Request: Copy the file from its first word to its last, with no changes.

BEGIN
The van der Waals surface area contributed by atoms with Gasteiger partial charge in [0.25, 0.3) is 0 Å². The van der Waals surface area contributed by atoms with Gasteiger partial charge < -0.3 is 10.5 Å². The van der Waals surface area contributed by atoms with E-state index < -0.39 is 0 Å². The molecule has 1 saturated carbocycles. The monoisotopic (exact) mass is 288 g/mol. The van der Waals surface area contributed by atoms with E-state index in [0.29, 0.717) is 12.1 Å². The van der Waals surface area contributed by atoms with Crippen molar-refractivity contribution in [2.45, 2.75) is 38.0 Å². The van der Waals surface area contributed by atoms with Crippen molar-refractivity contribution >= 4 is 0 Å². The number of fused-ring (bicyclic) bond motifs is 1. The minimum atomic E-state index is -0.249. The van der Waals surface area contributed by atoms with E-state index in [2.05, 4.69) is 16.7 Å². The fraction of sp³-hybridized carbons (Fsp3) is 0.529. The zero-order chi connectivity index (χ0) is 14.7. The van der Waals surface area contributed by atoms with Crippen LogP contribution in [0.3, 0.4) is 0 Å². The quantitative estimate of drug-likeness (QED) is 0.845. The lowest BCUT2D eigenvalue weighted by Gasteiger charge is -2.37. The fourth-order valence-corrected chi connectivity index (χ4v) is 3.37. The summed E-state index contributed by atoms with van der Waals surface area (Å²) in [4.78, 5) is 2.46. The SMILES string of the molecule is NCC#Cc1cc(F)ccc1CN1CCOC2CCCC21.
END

The van der Waals surface area contributed by atoms with Gasteiger partial charge in [0.25, 0.3) is 0 Å². The van der Waals surface area contributed by atoms with Gasteiger partial charge < -0.3 is 10.5 Å². The van der Waals surface area contributed by atoms with E-state index < -0.39 is 0 Å². The molecule has 1 saturated carbocycles. The monoisotopic (exact) mass is 288 g/mol. The van der Waals surface area contributed by atoms with E-state index in [0.29, 0.717) is 12.1 Å². The van der Waals surface area contributed by atoms with Crippen molar-refractivity contribution in [2.45, 2.75) is 38.0 Å². The van der Waals surface area contributed by atoms with Crippen molar-refractivity contribution >= 4 is 0 Å². The number of fused-ring (bicyclic) bond motifs is 1. The minimum atomic E-state index is -0.249. The van der Waals surface area contributed by atoms with E-state index in [2.05, 4.69) is 16.7 Å². The fraction of sp³-hybridized carbons (Fsp3) is 0.529. The zero-order chi connectivity index (χ0) is 14.7. The van der Waals surface area contributed by atoms with Crippen LogP contribution in [0.3, 0.4) is 0 Å². The quantitative estimate of drug-likeness (QED) is 0.845. The lowest BCUT2D eigenvalue weighted by Gasteiger charge is -2.37. The fourth-order valence-corrected chi connectivity index (χ4v) is 3.37. The summed E-state index contributed by atoms with van der Waals surface area (Å²) in [4.78, 5) is 2.46. The SMILES string of the molecule is NCC#Cc1cc(F)ccc1CN1CCOC2CCCC21.